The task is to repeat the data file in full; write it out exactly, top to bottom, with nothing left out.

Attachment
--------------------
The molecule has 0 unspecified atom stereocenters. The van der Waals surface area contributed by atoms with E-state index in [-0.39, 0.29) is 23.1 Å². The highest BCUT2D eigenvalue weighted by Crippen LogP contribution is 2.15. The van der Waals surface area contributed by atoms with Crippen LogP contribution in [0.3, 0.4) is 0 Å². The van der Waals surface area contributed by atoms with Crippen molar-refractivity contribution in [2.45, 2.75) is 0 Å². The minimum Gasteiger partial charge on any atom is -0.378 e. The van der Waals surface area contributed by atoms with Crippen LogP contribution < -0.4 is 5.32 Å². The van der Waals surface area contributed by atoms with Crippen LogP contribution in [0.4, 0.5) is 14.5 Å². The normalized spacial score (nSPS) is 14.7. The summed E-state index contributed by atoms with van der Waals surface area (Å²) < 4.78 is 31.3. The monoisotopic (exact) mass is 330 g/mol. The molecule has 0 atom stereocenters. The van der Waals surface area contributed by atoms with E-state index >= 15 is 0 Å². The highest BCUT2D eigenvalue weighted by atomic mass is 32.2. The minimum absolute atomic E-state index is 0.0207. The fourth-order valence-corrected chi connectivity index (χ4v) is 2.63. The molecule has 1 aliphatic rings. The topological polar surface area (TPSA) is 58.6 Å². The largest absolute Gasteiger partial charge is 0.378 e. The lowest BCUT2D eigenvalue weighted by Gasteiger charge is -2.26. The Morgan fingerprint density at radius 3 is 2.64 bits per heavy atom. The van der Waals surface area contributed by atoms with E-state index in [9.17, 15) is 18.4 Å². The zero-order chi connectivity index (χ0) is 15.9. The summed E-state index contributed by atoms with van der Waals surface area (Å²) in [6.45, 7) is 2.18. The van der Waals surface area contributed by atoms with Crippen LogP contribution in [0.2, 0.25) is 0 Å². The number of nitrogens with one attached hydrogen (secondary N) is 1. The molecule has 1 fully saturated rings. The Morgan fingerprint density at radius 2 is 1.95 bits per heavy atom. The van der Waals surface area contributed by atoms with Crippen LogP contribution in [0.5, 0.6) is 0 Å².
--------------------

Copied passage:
The molecule has 0 unspecified atom stereocenters. The van der Waals surface area contributed by atoms with E-state index in [-0.39, 0.29) is 23.1 Å². The highest BCUT2D eigenvalue weighted by Crippen LogP contribution is 2.15. The van der Waals surface area contributed by atoms with Crippen LogP contribution in [0.3, 0.4) is 0 Å². The van der Waals surface area contributed by atoms with Crippen molar-refractivity contribution in [2.45, 2.75) is 0 Å². The minimum Gasteiger partial charge on any atom is -0.378 e. The van der Waals surface area contributed by atoms with Crippen LogP contribution < -0.4 is 5.32 Å². The van der Waals surface area contributed by atoms with Crippen LogP contribution in [0.4, 0.5) is 14.5 Å². The normalized spacial score (nSPS) is 14.7. The summed E-state index contributed by atoms with van der Waals surface area (Å²) < 4.78 is 31.3. The monoisotopic (exact) mass is 330 g/mol. The molecule has 0 atom stereocenters. The van der Waals surface area contributed by atoms with E-state index >= 15 is 0 Å². The highest BCUT2D eigenvalue weighted by atomic mass is 32.2. The minimum absolute atomic E-state index is 0.0207. The fourth-order valence-corrected chi connectivity index (χ4v) is 2.63. The molecule has 1 aliphatic rings. The topological polar surface area (TPSA) is 58.6 Å². The largest absolute Gasteiger partial charge is 0.378 e. The lowest BCUT2D eigenvalue weighted by Gasteiger charge is -2.26. The Morgan fingerprint density at radius 3 is 2.64 bits per heavy atom. The van der Waals surface area contributed by atoms with E-state index in [9.17, 15) is 18.4 Å². The zero-order chi connectivity index (χ0) is 15.9. The summed E-state index contributed by atoms with van der Waals surface area (Å²) in [6.45, 7) is 2.18. The van der Waals surface area contributed by atoms with Crippen LogP contribution in [0.2, 0.25) is 0 Å². The number of nitrogens with one attached hydrogen (secondary N) is 1. The molecule has 1 fully saturated rings. The Morgan fingerprint density at radius 2 is 1.95 bits per heavy atom. The van der Waals surface area contributed by atoms with Crippen LogP contribution in [0.5, 0.6) is 0 Å².